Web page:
A very brief look at what colonial system built and how we failed to build on what was worth preserving may help us to understand the causes.
That colonialism here as elsewhere was exploitative and had an element of in-built coercion is beyond doubt. What may be debated is the level of exploitation and use of coercion that accompanied the process which had both dehumanising and humanising effects on the colonised. Treating the subjugated as enslaved had the intrinsic tendency to take them as lesser human beings. And as a logical corollary, the use of coercion, at times brutal, was thought to be legitimate in order to make the people of occupied territory live the way that suited the interests of the occupying force. It denied the ‘subjects’ agency to make choices in the conditions of freedom which dehumanised them. At the economic level all available surplus produced by the local population was appropriated forcibly or through a mesh of skewed laws and sent back to so-called ‘mother country’.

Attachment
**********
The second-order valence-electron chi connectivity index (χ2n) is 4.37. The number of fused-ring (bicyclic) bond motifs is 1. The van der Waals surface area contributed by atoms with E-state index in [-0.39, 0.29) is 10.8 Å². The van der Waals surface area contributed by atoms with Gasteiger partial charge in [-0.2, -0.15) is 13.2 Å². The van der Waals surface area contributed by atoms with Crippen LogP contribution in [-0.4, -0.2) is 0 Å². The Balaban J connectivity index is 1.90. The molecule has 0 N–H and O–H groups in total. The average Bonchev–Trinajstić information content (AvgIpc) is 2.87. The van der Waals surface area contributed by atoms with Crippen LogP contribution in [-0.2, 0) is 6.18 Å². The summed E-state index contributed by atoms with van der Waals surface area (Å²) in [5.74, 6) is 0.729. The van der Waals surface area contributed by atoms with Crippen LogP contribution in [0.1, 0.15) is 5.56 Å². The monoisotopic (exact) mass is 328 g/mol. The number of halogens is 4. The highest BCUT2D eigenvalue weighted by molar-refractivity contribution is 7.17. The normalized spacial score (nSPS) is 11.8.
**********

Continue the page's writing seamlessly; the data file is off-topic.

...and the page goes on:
What was humanising on the other hand was the colonialism’s transformative power as pointed out by Karl Marx in the case of stagnant Indian society. It introduced us to modern science and technology challenging the tradition and superstition, and enforced the rule of law, an entirely new concept, in a polity ruled by the whims of despots and tyrants. This was liberating for the masses who not only groaned under the oppressive weight of class and caste structures but were also at the mercy of megalomaniac rulers bound by no law.
The Raj introduced mechanical mode of production, built large infrastructure, established socio-juridical institutions and opened science-based educational and vocational centres accessible to all, at least in theory, in a society that thrived on privileges and upheld inequality as a religious and cultural value.